All 5 units of Mundra plant to run at full capacity for next 6 months, says Tata Power#39;s Praveer Sinha

Dr. Praveer Sinha, Managing Director (MD) and CEO - Tata Power

Dr. Praveer Sinha, Managing Director (MD) and CEO – Tata Power

All the five units of Tata Power’s Mundra plant in Gujarat will run at full capacity for the next six months, MD & CEO Praveer Sinha has said.

The plant load factor (PLF) for Mundra would be more than 80-85 percent and EBITDA for the plant would be positive first quarter on, Sinha said in an interview to CNBC-TV18 on May 9.

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The company’s March quarter adjusted profit after tax (PAT) of Rs 653 crore (up 66.3 percent on year) came 4 percent above estimate of Rs 632 crore. Mundra, however, reported a net loss of Rs 484 crore due to high fuel under-recoveries at Rs 1 a unit and lower plant load factor.

Sinha said the government of India had given directions that all the five units were to operate and supply to all the five procured states.

“… a committee has been set by the Ministry of Power based on which we will get the full realisation and it will be cost reflective. So I think that’s a very good change of course is for the next six months,” Sinha said.

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“…for the next six months all the units hopefully be operating at full capacity. You would have seen that in the last quarter we were just operating one unit for Gujarat but going forward all five units will operate at full 100 percent availability and we should be able to recover full cost for Mundra.”

The company was already running four units and would soon start the fifth unit, “so we do expect at least for next two quarters up to October all five units to run at 100 percent availability”.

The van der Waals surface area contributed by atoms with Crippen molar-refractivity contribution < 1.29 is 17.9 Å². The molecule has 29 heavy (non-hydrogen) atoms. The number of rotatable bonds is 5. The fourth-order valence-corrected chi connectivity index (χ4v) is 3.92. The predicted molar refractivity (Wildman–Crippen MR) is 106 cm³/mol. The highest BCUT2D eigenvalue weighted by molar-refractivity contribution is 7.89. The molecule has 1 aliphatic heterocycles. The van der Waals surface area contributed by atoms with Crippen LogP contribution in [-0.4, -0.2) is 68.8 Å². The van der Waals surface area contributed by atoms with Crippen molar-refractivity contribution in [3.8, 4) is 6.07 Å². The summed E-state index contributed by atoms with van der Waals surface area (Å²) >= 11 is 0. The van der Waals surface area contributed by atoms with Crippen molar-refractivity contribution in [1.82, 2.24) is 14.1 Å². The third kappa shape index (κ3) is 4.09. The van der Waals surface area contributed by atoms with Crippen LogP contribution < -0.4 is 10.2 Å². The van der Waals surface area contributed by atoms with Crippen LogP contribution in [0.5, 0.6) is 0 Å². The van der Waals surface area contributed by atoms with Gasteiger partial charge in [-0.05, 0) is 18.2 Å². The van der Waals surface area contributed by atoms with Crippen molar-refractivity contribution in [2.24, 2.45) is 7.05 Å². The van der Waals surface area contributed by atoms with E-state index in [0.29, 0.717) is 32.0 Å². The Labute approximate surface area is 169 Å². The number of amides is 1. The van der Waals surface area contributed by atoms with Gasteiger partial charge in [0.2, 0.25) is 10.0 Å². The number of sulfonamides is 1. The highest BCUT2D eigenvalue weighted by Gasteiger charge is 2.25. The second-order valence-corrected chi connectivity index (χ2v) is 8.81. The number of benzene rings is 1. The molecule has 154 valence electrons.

“The committee has given the option that the procured states can buy on the tariffs that will be determined by this committee, which will be a cost-reflective tariff and in case, any of the state is not keen to pursue that then they can relinquish that quantity,” he said.

The relinquished quantity can be taken by the other states and in absence of that, power can be sold in the exchange and the difference between the actual cost and the exchange can be shared 50-50.

“So I think it’s a very good development that has happened for all imported coal-based plants, including Mundra, and we do expect that this plant will become to that extent financially sustainable at least for next six months,” he said.

The procurer states would have to pay the tariffs on a weekly basis and the committee would keep revising prices every two weeks to ensure that it reflects the shipping and other costs.

“The revised arrangement would be made under Section 11 which empowers the government to ask units to operate and set cost-reflective tariff,” he said.

“At this stage don’t have data but can definitely tell you that the EBITDA for the Mundra plant as also for all the other imported coal-based plants will be positive.”

India is in the middle of a power crisis, with various parts of the country facing prolonged power cuts.

Moneycontrol has been writing extensively on what ails the power sector, how the crisis ties up with coal shortage and steps that can be taken to prevent a repeat under its Power Shock series.

Tata Power stock, which has taken a beating in the last few weeks, closed 6.22 percent lower at Rs 230 on May 9.


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